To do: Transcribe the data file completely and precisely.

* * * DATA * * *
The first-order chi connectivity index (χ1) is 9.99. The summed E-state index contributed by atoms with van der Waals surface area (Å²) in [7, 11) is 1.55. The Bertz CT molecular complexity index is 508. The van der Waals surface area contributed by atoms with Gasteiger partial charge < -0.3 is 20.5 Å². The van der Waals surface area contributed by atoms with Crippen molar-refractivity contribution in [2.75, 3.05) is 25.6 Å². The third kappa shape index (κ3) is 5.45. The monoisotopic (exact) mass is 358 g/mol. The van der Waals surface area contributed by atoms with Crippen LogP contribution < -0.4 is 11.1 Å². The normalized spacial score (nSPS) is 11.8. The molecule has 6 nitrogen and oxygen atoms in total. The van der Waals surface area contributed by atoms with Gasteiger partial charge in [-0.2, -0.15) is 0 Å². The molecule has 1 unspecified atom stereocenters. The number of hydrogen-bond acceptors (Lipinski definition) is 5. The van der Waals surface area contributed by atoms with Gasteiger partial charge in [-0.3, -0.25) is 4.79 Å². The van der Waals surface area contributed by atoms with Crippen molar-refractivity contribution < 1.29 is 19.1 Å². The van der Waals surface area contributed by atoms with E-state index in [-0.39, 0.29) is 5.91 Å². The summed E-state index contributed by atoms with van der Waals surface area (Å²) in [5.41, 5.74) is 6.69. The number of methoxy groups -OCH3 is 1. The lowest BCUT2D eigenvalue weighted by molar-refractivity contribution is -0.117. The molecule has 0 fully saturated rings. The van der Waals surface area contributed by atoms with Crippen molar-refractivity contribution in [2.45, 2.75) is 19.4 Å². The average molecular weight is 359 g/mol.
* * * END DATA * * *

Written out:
The first-order chi connectivity index (χ1) is 9.99. The summed E-state index contributed by atoms with van der Waals surface area (Å²) in [7, 11) is 1.55. The Bertz CT molecular complexity index is 508. The van der Waals surface area contributed by atoms with Gasteiger partial charge < -0.3 is 20.5 Å². The van der Waals surface area contributed by atoms with Crippen molar-refractivity contribution in [2.75, 3.05) is 25.6 Å². The third kappa shape index (κ3) is 5.45. The monoisotopic (exact) mass is 358 g/mol. The van der Waals surface area contributed by atoms with Crippen LogP contribution < -0.4 is 11.1 Å². The normalized spacial score (nSPS) is 11.8. The molecule has 6 nitrogen and oxygen atoms in total. The van der Waals surface area contributed by atoms with Gasteiger partial charge in [-0.2, -0.15) is 0 Å². The molecule has 1 unspecified atom stereocenters. The number of hydrogen-bond acceptors (Lipinski definition) is 5. The van der Waals surface area contributed by atoms with Gasteiger partial charge in [-0.3, -0.25) is 4.79 Å². The van der Waals surface area contributed by atoms with Crippen molar-refractivity contribution < 1.29 is 19.1 Å². The van der Waals surface area contributed by atoms with E-state index in [-0.39, 0.29) is 5.91 Å². The summed E-state index contributed by atoms with van der Waals surface area (Å²) in [5.41, 5.74) is 6.69. The number of methoxy groups -OCH3 is 1. The lowest BCUT2D eigenvalue weighted by molar-refractivity contribution is -0.117. The molecule has 0 fully saturated rings. The van der Waals surface area contributed by atoms with Crippen molar-refractivity contribution in [2.45, 2.75) is 19.4 Å². The average molecular weight is 359 g/mol.